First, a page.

Originally Posted by Mahigan
I think you are both arguing different things.
You are arguing that FuryX beats a GTX 980 Ti under every DX12/Vulkan game.
Remi is arguing that a GTX 1070/1080 are faster than AMDs older generation GPUs.
As for me... I do not care much about the performance I am seeing. I am simply here to explain why we are seeing it. I could care less about benchmarks or epeen.Warning: Spoiler! (Click to show)
There is one dude brushing aside what I am saying (eventhough this is my topic and yes... some of us here ARE ENGINEERS) and others who claim I am making excuses when I am actually attempting to explain what is happening.
There are people who think that Pascal will not gain performance when running Asynchronous compute + graphics. They are wrong.
There are other people who think that Pascal supports Asynchronous Compute + Graphics and they are wrong.
Pascal is using a hack... a clever hack.
Pascal makes use of its more advanced pre-emption capabilities (compared to Maxwell) and its Dynamic Load Balancing capabilities in order to process Asynchronous Compute + Graphics tasks concurrently. There is a limit to how many of these tasks Pascal can handle due to the GPC nature of Pascal. Each GTX 1080 is broken up into 4 GPCs (GPUs within a GPU) and each GPC can only be populated by either an array of Compute or Graphics tasks (not both) at any given time. Therefore a GTX 1080 can have two GPCs populated with Compute Tasks and two GPCs populated with Graphics Tasks (or 3 to 1 etc). The load can be dynamically balanced in order to allow for more GPU resources to be dedicated to one set of tasks over another.
Compute and Graphics tasks are not executed in parallel or concurrently. They are (as in Maxwell) executed sequentially but they are processed (up to a certain limit) concurrently.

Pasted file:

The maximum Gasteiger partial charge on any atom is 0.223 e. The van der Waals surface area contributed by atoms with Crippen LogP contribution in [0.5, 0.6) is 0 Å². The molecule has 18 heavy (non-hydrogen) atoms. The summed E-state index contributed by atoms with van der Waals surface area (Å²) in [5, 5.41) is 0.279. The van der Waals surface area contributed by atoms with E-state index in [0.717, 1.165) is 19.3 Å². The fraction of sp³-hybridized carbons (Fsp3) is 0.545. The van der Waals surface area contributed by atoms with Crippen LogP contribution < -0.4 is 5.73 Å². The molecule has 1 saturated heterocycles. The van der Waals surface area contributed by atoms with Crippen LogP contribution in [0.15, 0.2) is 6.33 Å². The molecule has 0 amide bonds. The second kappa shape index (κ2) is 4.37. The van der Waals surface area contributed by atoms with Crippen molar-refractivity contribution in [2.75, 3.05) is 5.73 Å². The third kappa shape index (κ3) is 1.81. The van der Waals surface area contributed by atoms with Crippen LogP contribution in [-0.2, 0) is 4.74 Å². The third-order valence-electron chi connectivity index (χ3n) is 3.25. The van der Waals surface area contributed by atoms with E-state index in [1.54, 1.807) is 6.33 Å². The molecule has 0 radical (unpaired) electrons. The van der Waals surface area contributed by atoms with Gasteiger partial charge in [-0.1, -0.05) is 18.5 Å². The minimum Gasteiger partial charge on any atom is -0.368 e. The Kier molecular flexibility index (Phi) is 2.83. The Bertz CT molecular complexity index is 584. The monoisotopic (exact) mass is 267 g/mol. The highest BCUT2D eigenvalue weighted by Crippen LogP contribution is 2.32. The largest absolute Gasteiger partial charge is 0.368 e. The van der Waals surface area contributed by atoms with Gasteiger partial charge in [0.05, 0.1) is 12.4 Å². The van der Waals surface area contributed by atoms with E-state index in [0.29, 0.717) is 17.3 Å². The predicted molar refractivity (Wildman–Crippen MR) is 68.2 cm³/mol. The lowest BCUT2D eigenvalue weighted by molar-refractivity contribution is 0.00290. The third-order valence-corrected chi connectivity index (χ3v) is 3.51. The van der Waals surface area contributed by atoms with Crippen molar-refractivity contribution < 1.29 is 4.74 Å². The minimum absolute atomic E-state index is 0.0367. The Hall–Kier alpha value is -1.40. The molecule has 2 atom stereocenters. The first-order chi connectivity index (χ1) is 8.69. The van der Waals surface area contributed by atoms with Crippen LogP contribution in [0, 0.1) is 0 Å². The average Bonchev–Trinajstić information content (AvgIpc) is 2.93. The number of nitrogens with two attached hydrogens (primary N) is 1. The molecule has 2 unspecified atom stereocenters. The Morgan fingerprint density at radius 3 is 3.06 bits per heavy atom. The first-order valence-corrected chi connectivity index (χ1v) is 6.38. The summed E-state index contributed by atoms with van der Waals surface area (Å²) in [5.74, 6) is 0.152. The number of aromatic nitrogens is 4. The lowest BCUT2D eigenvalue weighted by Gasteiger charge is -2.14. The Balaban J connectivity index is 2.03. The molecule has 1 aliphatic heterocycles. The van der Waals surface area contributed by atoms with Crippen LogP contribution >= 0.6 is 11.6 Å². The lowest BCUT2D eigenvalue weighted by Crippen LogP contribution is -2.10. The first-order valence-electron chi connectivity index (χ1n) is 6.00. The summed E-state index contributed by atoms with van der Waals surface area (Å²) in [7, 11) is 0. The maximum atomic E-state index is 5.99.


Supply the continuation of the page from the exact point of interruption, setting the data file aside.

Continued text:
This will give you a small performance boost under light loads. This is why nVIDIA released AotS benchmark figures using the "high" preset and not the "crazy" preset.
This is not bickering... that is how Pascal works.
I am only attempting to explain why we see the performance boost. The kicker is that everything I have said comes straight from nVIDIA...
Translated... In other words... you have one GPC handling Graphics and another handling Compute. You have one task in the GPC handling Graphics which is synchronized with one task in the GPC handling Compute. If the Compute task takes longer than the Graphics task and if there are idle compute resources in the GPC in which this longer running compute task is located then those idle resources can be dynamically assigned to the long running compute task in order to boost performance and complete it quicker.
Translated... In other words if you have a high priority Asychronous compute + graphics task that enters the pipeline it can be assigned a priority over currently running tasks. So a GPC will be flushed of currently running tasks (taking less than 100 ms) so that this high priority job can be executed quickly.
What if the GPU is busy and there are no idling resources? That is my argument. You get no performance boost from using Dynamic Load Balancing and thus no performance boost (and maybe even a performance loss) when running high Asynchronous Compute + Graphics workloads.
So yeah... not bickering... informing people instead.
This has been interesting to read for sure , before the time spy benchmark i was a bit dubious that anything was actually occurring other than spin from Nvs side.
Its still a hack or the less elegant approach as this switching still has small time penalties and in worst case heavy load situations there are likely no gains to be had via this pre-emptive split loading method.
It does however move mid way between nothing and some gain which is a good step forward for NV. Games unfortunately have shown very little gain , i would say half of what we are seeing here . So this could be quite difficult to optimise.
I think it shows that either system can only use the idle resources available to get gains from async commands, hence polaris with way less streaming processors than Fury X has far less chance of an idle stream processor (possibly it would show better if the bench ran at 1080p). Also the 1080 gains slightly more than the 1070 as it has a 1/4 of its GPCs fused off , so hence it has less idle units for a given work load than the 1080 could.